Author Spotlight: Robert Bogdan

Book: Picturing Disability: Beggar, Freak, Citizen and Other Photographic Rhetoric

Currently a Distinguished Professor of Emeritus of Social Science and Education at Syracuse University, Robert Bogdan is back with a new book revisiting his work on historical disability photographs. Well-known for his work in disability studies, he has won numerous awards for his writing, and received an honorary doctorate degree from Stockholm University. Bogdan is the author of Freak Show: Presenting Human Oddities for Amusement and Profit, Beauty and the Beast: Human-Animal Relations as Revealed in Real Photo Postcards, 1905–1935, Adirondack Vernacular: The Photography of Henry M. Beach, and Real Photo Postcard Guide: The People’s Photography. His latest book will be out this October.

Tell us about your upcoming book, Picturing Disability: Beggar, Freak, Citizen and Other Photographic Rhetoric?

“Picturing Disability looks at the various ways people with disabilities have been depicted in photographs. Each chapter looks at a different set of depictions produced for different reasons by different people. There are chapters on “freak show” souvenirs, begging solicitations, charity drives, art photography, clinical renderings, product advertising, institutional propaganda and muckraking, and photos found in family albums. There are over 250 illustrations that are integrated into the text.”

What made you want to revisit the topic of disability again, after having written about it in your book Freak Show?

“Since writing Freak Show I have pursed an interest in the history of photography and have collected historical images of people with disabilities. I have also visited many collections of antique photographs. In the back of my mind I was working on Picturing Disability for a long time. Disability Studies has always been an interest and I thought that Freak Show was only a start in looking at depictions of disability.”

Was the research involved in compiling this book similar or different to your previous research for your other books?

“It was similar in the sense that I hunted down multiple sources of old photographs and reviewed thousands of them in my research. Since I had been collecting images of people with disabilities for over twenty-five years and there were not many archives that had such images I relied more on my own collection than in previous work.”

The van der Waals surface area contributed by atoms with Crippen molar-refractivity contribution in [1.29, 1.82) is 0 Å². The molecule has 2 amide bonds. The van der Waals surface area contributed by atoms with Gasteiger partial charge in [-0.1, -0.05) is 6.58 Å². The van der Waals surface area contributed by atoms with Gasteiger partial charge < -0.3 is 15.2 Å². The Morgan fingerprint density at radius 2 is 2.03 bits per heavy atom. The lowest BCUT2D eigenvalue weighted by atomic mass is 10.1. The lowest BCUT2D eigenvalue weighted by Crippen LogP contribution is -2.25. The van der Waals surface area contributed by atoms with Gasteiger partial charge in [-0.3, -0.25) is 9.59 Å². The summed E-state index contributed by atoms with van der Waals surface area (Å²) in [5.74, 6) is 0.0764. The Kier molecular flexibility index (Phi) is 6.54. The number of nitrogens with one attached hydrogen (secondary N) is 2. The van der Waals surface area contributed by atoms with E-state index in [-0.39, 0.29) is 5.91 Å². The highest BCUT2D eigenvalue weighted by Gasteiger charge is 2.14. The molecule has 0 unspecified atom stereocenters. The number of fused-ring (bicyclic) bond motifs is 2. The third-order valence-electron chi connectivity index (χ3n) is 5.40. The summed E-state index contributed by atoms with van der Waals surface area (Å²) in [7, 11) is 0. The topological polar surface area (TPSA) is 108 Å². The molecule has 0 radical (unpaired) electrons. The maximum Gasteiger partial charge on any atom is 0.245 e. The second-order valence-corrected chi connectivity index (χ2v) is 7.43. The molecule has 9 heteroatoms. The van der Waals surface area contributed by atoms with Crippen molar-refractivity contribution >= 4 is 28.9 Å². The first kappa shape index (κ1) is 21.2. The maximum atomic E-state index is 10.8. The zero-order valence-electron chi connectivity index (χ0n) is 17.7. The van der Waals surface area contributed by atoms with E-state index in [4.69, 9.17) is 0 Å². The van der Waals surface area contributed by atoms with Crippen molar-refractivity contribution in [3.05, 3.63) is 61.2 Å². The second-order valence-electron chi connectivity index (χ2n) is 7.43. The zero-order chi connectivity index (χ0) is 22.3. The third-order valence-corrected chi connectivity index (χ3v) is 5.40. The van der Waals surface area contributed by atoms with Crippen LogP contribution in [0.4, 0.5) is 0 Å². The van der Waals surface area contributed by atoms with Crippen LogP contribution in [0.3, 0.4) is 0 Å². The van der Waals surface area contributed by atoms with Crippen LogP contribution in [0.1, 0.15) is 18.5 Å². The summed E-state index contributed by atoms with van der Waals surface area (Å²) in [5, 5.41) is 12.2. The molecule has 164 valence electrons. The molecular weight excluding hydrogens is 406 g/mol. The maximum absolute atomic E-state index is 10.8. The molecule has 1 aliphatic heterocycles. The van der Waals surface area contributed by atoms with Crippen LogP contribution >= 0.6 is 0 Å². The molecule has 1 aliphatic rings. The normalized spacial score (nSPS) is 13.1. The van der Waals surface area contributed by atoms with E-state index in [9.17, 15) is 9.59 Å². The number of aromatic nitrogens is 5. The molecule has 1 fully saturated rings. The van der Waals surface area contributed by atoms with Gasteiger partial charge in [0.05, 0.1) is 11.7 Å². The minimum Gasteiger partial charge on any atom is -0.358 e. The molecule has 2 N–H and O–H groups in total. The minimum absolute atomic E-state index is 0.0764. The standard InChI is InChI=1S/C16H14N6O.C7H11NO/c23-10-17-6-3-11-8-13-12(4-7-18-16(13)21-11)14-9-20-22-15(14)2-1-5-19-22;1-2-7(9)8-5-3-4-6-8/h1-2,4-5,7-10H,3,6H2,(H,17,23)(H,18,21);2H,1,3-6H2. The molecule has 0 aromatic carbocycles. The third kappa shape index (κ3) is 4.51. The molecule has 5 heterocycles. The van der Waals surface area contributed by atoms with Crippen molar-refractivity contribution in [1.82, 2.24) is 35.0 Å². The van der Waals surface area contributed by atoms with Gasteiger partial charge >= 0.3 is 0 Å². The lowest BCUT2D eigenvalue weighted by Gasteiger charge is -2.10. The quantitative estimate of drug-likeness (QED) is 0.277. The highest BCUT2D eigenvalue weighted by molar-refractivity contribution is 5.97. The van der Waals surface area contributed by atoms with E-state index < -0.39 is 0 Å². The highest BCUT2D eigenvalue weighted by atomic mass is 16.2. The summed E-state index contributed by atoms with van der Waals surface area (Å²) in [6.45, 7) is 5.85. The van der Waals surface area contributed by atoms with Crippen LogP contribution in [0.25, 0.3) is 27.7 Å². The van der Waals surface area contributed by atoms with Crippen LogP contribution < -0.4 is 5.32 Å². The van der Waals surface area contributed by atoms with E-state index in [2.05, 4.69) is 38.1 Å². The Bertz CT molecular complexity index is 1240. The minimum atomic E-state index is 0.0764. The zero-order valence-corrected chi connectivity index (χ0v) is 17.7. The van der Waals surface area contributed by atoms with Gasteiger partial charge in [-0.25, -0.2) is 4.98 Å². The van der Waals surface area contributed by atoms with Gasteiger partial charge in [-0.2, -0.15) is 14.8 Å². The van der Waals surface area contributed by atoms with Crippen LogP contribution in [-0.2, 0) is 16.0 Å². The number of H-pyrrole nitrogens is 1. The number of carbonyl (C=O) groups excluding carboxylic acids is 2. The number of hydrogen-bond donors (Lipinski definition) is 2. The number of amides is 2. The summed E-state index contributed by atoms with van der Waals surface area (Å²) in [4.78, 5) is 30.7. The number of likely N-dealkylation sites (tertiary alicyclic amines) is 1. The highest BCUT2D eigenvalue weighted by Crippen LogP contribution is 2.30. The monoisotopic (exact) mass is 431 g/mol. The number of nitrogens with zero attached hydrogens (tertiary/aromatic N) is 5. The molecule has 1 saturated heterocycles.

What aspect of working on a book project do you enjoy the most? Do you follow the same process with every book or does each book project unfold in a different way?

“I love finding and examining images that open up new insights into what I am researching. In my last two books I follow more of less the same process. I study thousands of images and start sorting them according to categories that emerge by looking at how the images are the same and different. Then I begin refining the categories and writing about them. The categories get modified, merged, refined and elaborated upon.”

Why did you choose to put more of an emphasis and focus on who was behind the camera than the specific individuals in the photos?

“All photographs are taken under different circumstances and for different purposes by people with a variety of points of view. People interested depictions of people with disability seldom take that into account the picture takers. Most are interested in making judgments about whether the pictures are complimentary or slanderous, or are concerned with how the depictions fit into contemporary theory. I chose my approach because I thought it was missing and made sense to me.”

What do you enjoy most about studying photography and its impacts on culture?

“Thinking through the connection between the different ways photographers operated and how the pictures they took are related.”

What do you hope this book will accomplish or help with in current and future disability studies?

“I hope it will generate interest in disability studies and expand how people in this field approach the study of disability representation.”

The fall 2012 title, Picturing Disability: Beggar, Freak, Citizen and Other Photographic Rhetoric, by Robert Bogdan with Martin Elks and James Knoll is available for pre-sale now.  Visit the Syracuse University Press website for more information.

“The stunning archive of images that Bogdan and his co-authors have amassed is a major contribution to the growing body of analysis of disability representation in photography. This book brings incisive, expert historical perspective to more familiar terrain and at the same time opens up important new avenues of exploration.”—Susan Schweik, University of California at Berkeley

Photo: Charles Tripp, ” The Armless Wonder,” 1885. Photograph by Eisenmann. Cabinet card, Bogdan Collection.

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